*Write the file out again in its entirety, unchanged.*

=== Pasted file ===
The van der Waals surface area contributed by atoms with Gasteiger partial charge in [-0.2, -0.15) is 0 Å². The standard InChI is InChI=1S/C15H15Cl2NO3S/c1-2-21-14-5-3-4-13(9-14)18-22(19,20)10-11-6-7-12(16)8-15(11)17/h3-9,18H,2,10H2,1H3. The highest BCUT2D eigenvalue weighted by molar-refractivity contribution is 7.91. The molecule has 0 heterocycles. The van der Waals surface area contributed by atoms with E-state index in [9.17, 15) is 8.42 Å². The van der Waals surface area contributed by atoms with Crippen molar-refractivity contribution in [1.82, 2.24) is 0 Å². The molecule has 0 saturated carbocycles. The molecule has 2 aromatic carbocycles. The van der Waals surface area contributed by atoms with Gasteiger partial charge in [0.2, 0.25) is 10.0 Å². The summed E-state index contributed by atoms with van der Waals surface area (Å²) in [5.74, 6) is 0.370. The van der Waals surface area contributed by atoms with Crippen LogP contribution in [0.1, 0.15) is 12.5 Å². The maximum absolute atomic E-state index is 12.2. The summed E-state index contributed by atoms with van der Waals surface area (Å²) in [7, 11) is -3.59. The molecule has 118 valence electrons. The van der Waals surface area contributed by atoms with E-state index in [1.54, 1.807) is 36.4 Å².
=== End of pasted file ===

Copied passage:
The van der Waals surface area contributed by atoms with Gasteiger partial charge in [-0.2, -0.15) is 0 Å². The standard InChI is InChI=1S/C15H15Cl2NO3S/c1-2-21-14-5-3-4-13(9-14)18-22(19,20)10-11-6-7-12(16)8-15(11)17/h3-9,18H,2,10H2,1H3. The highest BCUT2D eigenvalue weighted by molar-refractivity contribution is 7.91. The molecule has 0 heterocycles. The van der Waals surface area contributed by atoms with E-state index in [9.17, 15) is 8.42 Å². The van der Waals surface area contributed by atoms with Crippen molar-refractivity contribution in [1.82, 2.24) is 0 Å². The molecule has 0 saturated carbocycles. The molecule has 2 aromatic carbocycles. The van der Waals surface area contributed by atoms with Gasteiger partial charge in [0.2, 0.25) is 10.0 Å². The summed E-state index contributed by atoms with van der Waals surface area (Å²) in [5.74, 6) is 0.370. The van der Waals surface area contributed by atoms with Crippen LogP contribution in [0.1, 0.15) is 12.5 Å². The maximum absolute atomic E-state index is 12.2. The summed E-state index contributed by atoms with van der Waals surface area (Å²) in [7, 11) is -3.59. The molecule has 118 valence electrons. The van der Waals surface area contributed by atoms with E-state index in [1.54, 1.807) is 36.4 Å².